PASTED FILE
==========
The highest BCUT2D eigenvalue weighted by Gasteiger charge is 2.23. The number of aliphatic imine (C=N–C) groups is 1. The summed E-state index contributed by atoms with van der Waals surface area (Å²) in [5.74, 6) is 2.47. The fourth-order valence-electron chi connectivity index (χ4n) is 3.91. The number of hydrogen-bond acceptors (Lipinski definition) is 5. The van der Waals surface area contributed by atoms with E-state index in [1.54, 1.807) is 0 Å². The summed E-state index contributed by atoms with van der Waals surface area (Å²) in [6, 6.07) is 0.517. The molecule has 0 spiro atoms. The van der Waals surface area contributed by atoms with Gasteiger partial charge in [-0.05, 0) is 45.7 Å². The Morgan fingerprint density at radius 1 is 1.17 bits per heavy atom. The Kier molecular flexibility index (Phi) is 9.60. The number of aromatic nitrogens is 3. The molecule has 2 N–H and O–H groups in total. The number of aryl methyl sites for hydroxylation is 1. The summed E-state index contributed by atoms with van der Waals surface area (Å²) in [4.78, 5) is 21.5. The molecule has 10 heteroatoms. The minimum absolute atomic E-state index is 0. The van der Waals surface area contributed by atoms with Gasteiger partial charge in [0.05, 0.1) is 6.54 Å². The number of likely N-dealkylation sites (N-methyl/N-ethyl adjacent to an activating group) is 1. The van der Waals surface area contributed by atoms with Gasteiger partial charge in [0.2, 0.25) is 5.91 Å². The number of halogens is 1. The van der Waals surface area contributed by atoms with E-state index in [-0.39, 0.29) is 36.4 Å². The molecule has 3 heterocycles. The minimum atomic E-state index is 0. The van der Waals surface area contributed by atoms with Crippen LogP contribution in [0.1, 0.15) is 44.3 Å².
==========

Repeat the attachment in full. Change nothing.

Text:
The highest BCUT2D eigenvalue weighted by Gasteiger charge is 2.23. The number of aliphatic imine (C=N–C) groups is 1. The summed E-state index contributed by atoms with van der Waals surface area (Å²) in [5.74, 6) is 2.47. The fourth-order valence-electron chi connectivity index (χ4n) is 3.91. The number of hydrogen-bond acceptors (Lipinski definition) is 5. The van der Waals surface area contributed by atoms with E-state index in [1.54, 1.807) is 0 Å². The summed E-state index contributed by atoms with van der Waals surface area (Å²) in [6, 6.07) is 0.517. The molecule has 0 spiro atoms. The van der Waals surface area contributed by atoms with Gasteiger partial charge in [-0.05, 0) is 45.7 Å². The Morgan fingerprint density at radius 1 is 1.17 bits per heavy atom. The Kier molecular flexibility index (Phi) is 9.60. The number of aromatic nitrogens is 3. The molecule has 2 N–H and O–H groups in total. The number of aryl methyl sites for hydroxylation is 1. The summed E-state index contributed by atoms with van der Waals surface area (Å²) in [4.78, 5) is 21.5. The molecule has 10 heteroatoms. The minimum absolute atomic E-state index is 0. The van der Waals surface area contributed by atoms with Gasteiger partial charge in [0.05, 0.1) is 6.54 Å². The number of likely N-dealkylation sites (N-methyl/N-ethyl adjacent to an activating group) is 1. The van der Waals surface area contributed by atoms with Gasteiger partial charge in [0.2, 0.25) is 5.91 Å². The number of halogens is 1. The van der Waals surface area contributed by atoms with E-state index in [-0.39, 0.29) is 36.4 Å². The molecule has 3 heterocycles. The minimum atomic E-state index is 0. The van der Waals surface area contributed by atoms with Crippen LogP contribution in [0.1, 0.15) is 44.3 Å².